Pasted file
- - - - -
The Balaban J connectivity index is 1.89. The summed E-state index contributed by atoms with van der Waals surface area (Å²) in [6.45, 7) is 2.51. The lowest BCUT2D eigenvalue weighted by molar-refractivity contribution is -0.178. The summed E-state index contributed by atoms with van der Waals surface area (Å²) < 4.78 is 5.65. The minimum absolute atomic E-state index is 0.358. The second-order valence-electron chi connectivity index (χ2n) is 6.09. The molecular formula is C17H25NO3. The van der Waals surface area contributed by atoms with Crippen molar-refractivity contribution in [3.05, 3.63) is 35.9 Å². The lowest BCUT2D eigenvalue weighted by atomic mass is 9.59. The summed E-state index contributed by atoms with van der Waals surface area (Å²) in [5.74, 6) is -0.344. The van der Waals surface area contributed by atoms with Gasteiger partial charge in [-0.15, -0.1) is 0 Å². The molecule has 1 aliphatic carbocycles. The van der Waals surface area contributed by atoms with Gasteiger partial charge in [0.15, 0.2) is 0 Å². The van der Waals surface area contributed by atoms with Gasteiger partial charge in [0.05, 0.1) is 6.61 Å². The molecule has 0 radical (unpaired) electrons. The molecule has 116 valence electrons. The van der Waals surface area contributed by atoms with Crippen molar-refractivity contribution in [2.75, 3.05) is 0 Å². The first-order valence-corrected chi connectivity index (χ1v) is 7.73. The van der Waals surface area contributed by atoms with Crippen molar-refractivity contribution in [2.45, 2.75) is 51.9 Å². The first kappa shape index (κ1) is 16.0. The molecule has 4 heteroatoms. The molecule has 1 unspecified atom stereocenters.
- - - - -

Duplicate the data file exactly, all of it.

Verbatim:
The Balaban J connectivity index is 1.89. The summed E-state index contributed by atoms with van der Waals surface area (Å²) in [6.45, 7) is 2.51. The lowest BCUT2D eigenvalue weighted by molar-refractivity contribution is -0.178. The summed E-state index contributed by atoms with van der Waals surface area (Å²) < 4.78 is 5.65. The minimum absolute atomic E-state index is 0.358. The second-order valence-electron chi connectivity index (χ2n) is 6.09. The molecular formula is C17H25NO3. The van der Waals surface area contributed by atoms with Crippen molar-refractivity contribution in [3.05, 3.63) is 35.9 Å². The lowest BCUT2D eigenvalue weighted by atomic mass is 9.59. The summed E-state index contributed by atoms with van der Waals surface area (Å²) in [5.74, 6) is -0.344. The van der Waals surface area contributed by atoms with Gasteiger partial charge in [-0.15, -0.1) is 0 Å². The molecule has 1 aliphatic carbocycles. The van der Waals surface area contributed by atoms with Gasteiger partial charge in [0.15, 0.2) is 0 Å². The van der Waals surface area contributed by atoms with Gasteiger partial charge in [0.05, 0.1) is 6.61 Å². The molecule has 0 radical (unpaired) electrons. The molecule has 116 valence electrons. The van der Waals surface area contributed by atoms with Crippen molar-refractivity contribution in [2.75, 3.05) is 0 Å². The first-order valence-corrected chi connectivity index (χ1v) is 7.73. The van der Waals surface area contributed by atoms with Crippen molar-refractivity contribution in [2.45, 2.75) is 51.9 Å². The first kappa shape index (κ1) is 16.0. The molecule has 4 heteroatoms. The molecule has 1 unspecified atom stereocenters.